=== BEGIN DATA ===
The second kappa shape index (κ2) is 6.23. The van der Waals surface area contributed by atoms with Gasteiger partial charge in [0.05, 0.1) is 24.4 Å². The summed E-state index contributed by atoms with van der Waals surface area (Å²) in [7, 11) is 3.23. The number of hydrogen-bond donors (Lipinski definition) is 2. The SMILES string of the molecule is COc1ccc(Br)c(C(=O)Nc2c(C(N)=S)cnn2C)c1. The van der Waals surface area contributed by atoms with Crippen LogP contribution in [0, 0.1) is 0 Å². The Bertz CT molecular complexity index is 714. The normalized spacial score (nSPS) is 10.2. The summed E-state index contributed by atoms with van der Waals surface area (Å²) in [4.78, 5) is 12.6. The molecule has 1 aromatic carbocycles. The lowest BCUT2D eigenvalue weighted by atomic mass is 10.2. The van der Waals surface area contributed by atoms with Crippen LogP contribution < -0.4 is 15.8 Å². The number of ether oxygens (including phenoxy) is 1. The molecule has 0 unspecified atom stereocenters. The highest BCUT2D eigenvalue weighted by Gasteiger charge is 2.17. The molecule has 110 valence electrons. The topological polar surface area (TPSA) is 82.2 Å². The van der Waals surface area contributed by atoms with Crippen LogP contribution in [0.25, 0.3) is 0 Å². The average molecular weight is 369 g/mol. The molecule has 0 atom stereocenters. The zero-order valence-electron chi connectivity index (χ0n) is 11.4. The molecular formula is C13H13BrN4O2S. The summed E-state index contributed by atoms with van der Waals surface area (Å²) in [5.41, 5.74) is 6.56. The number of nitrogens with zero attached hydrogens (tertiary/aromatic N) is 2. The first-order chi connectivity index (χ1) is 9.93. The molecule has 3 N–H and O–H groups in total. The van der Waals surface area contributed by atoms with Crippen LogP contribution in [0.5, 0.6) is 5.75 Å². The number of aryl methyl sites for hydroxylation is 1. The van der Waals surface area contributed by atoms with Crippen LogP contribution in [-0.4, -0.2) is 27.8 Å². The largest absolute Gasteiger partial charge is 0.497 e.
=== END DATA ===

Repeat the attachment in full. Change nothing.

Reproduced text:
The second kappa shape index (κ2) is 6.23. The van der Waals surface area contributed by atoms with Gasteiger partial charge in [0.05, 0.1) is 24.4 Å². The summed E-state index contributed by atoms with van der Waals surface area (Å²) in [7, 11) is 3.23. The number of hydrogen-bond donors (Lipinski definition) is 2. The SMILES string of the molecule is COc1ccc(Br)c(C(=O)Nc2c(C(N)=S)cnn2C)c1. The van der Waals surface area contributed by atoms with Crippen LogP contribution in [0, 0.1) is 0 Å². The Bertz CT molecular complexity index is 714. The normalized spacial score (nSPS) is 10.2. The summed E-state index contributed by atoms with van der Waals surface area (Å²) in [4.78, 5) is 12.6. The molecule has 1 aromatic carbocycles. The lowest BCUT2D eigenvalue weighted by atomic mass is 10.2. The van der Waals surface area contributed by atoms with Crippen LogP contribution < -0.4 is 15.8 Å². The number of ether oxygens (including phenoxy) is 1. The molecule has 0 unspecified atom stereocenters. The highest BCUT2D eigenvalue weighted by Gasteiger charge is 2.17. The molecule has 110 valence electrons. The topological polar surface area (TPSA) is 82.2 Å². The van der Waals surface area contributed by atoms with Crippen LogP contribution in [0.25, 0.3) is 0 Å². The average molecular weight is 369 g/mol. The molecule has 0 atom stereocenters. The zero-order valence-electron chi connectivity index (χ0n) is 11.4. The molecular formula is C13H13BrN4O2S. The summed E-state index contributed by atoms with van der Waals surface area (Å²) in [5.41, 5.74) is 6.56. The number of nitrogens with zero attached hydrogens (tertiary/aromatic N) is 2. The first-order chi connectivity index (χ1) is 9.93. The molecule has 3 N–H and O–H groups in total. The van der Waals surface area contributed by atoms with Crippen LogP contribution in [0.5, 0.6) is 5.75 Å². The number of aryl methyl sites for hydroxylation is 1. The van der Waals surface area contributed by atoms with Crippen LogP contribution in [-0.4, -0.2) is 27.8 Å². The largest absolute Gasteiger partial charge is 0.497 e.